On scanning the Internet or the curse of in-the-cloud URL scanning

Alexandru Catalin Cosoi BitDefender

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It is an undisputed fact that the number of malicious URLs has skyrocketed dramatically in the past six months and we are all expecting this phenomenon to evolve into something even worse in the near future. Menaces such us URLs that install malware on the victim's computer, phishing URLs, spam URLs, shortened URLs and even legitimate URLs that have been modified to perform one of the tasks above, are just a few of the current issues the industry is facing, with a high potential of 'exploding' in the near future.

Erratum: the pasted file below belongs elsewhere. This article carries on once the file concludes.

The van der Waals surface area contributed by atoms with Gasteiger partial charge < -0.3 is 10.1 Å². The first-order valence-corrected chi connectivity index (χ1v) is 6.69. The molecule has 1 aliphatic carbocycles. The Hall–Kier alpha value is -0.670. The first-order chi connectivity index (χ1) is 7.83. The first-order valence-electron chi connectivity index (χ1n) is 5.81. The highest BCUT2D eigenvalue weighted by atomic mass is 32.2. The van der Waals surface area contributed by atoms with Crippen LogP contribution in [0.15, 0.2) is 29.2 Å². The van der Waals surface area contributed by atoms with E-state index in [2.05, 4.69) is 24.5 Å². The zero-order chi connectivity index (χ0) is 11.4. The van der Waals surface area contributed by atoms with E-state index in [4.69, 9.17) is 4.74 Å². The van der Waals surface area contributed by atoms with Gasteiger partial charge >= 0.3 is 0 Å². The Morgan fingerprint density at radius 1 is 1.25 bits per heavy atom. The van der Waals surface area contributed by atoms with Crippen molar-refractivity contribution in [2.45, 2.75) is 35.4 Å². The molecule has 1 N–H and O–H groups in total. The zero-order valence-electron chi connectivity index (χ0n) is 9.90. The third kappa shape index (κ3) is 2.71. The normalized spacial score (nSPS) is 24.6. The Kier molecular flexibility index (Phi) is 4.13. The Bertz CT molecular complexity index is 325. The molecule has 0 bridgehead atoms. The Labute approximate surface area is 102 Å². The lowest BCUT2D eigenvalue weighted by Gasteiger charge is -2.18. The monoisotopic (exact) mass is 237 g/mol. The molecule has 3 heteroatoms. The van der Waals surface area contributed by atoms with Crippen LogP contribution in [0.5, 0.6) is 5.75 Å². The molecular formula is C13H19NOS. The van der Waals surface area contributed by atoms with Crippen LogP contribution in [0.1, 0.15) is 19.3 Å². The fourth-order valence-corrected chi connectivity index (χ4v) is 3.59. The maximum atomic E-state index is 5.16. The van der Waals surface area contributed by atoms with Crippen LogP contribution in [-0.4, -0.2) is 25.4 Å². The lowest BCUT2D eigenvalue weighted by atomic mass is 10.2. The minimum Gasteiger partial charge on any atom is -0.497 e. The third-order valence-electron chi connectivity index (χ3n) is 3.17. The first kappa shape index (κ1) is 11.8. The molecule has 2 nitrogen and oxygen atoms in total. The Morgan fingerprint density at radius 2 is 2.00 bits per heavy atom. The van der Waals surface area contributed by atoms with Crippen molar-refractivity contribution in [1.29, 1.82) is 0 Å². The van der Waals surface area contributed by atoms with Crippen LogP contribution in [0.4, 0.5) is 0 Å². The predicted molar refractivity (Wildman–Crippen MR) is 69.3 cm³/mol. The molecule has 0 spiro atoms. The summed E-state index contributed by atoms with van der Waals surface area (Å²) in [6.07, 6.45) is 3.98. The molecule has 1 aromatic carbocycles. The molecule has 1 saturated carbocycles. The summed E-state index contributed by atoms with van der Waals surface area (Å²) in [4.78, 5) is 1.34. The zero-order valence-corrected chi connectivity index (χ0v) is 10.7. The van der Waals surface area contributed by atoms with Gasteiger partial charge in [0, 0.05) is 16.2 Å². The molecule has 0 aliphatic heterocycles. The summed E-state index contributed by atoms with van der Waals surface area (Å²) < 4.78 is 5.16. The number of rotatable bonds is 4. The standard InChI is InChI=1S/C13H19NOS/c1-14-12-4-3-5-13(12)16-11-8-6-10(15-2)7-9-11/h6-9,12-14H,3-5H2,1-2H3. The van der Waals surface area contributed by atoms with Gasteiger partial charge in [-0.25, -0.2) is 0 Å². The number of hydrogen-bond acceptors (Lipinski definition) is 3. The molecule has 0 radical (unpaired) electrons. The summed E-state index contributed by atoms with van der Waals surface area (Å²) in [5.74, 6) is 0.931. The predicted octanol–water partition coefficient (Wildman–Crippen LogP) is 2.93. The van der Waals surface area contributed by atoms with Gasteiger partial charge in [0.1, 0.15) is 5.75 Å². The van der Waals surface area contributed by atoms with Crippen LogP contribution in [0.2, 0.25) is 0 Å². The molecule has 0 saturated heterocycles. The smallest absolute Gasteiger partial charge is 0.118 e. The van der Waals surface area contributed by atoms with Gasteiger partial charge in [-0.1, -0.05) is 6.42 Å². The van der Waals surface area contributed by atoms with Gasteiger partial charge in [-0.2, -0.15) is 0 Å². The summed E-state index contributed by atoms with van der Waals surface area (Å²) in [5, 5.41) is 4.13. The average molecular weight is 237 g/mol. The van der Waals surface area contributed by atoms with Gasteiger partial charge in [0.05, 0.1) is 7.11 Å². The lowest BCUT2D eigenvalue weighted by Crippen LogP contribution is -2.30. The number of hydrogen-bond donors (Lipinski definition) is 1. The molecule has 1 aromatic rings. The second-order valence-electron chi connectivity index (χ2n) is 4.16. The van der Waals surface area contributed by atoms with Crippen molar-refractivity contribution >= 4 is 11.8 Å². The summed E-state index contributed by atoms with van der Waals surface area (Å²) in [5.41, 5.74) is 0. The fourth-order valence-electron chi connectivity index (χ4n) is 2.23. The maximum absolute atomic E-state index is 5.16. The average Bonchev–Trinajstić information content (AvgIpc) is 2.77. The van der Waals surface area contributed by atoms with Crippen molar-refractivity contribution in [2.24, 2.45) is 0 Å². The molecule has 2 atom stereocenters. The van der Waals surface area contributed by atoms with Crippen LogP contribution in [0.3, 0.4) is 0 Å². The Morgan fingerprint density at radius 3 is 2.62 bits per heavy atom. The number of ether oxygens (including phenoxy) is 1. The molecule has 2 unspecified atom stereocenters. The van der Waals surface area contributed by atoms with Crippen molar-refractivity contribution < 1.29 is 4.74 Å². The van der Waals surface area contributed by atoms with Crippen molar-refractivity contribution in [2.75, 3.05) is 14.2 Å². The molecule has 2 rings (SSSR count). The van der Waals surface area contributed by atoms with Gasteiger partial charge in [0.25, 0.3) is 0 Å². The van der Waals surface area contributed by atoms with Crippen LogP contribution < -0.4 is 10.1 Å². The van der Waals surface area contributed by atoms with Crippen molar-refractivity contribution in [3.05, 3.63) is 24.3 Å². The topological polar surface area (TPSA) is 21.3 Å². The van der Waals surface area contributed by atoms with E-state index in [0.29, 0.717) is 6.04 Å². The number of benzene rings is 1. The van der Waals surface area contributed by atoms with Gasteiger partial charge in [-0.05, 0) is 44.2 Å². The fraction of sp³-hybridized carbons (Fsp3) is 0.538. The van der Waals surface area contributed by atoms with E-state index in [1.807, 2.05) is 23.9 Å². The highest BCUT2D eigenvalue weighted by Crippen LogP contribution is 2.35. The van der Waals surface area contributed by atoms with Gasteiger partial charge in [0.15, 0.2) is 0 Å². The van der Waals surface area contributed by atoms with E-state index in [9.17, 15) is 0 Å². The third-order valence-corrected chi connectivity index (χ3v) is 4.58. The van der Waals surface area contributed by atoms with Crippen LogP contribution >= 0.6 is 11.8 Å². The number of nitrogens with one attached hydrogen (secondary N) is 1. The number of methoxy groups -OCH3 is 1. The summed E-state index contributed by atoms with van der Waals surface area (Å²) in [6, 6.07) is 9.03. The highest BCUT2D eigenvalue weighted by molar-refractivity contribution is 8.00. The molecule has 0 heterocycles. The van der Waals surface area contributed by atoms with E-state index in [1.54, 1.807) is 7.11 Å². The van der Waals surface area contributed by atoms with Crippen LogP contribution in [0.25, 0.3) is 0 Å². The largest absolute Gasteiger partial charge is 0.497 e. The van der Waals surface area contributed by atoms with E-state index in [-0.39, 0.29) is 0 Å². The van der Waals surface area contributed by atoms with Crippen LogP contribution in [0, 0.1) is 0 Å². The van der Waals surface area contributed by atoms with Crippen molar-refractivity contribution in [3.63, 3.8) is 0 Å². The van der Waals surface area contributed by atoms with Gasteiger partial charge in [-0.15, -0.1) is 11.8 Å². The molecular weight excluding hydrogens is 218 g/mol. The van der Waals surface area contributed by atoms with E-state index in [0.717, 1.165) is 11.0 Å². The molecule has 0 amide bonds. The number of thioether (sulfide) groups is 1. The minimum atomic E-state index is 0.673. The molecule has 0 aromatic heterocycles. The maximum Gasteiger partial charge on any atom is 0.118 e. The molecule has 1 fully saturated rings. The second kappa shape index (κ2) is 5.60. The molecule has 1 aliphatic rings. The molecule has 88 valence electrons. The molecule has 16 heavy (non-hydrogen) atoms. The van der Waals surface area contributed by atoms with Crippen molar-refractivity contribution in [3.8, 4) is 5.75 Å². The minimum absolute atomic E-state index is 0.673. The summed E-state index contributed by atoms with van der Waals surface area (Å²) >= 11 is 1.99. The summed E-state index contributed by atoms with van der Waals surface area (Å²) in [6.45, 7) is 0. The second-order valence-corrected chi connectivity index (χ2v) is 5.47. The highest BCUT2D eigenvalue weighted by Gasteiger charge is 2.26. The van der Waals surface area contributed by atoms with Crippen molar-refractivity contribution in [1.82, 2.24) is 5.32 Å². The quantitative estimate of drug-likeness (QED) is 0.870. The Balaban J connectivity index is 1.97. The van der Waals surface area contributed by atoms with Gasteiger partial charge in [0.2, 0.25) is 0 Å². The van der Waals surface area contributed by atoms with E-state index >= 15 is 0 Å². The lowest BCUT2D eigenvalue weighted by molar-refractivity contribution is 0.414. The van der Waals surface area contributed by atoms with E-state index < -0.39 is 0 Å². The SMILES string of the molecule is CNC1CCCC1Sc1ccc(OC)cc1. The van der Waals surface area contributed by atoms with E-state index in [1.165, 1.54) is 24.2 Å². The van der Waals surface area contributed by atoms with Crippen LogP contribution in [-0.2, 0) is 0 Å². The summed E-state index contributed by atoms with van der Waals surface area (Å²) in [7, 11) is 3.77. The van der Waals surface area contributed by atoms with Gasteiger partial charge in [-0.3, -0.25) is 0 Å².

For years now, two major techniques have dominated the security industry technologies: blacklists and local content-based analysis. These two techniques performed very well in their time, but as in the case of Bayesian filtering of spam messages, the time has come to explore new techniques, since while the first one is highly reactive, the later is immune to highly new emerging threats.

Cloud computing is one of the new candidates suitable to perform this task since it offers access to new techniques like outbreak detection and data mining, but as with any new technology, has both advantages and a series of shortcomings.

This paper will explore the benefits and the downsides of scanning URLs in the cloud and propose solutions whenever is possible. We will discuss issues like geographical differences of websites, reputation, content filtering, encrypted connections, storage, scanning and rescanning algorithms, keeping in mind all the good things this technology has to offer.


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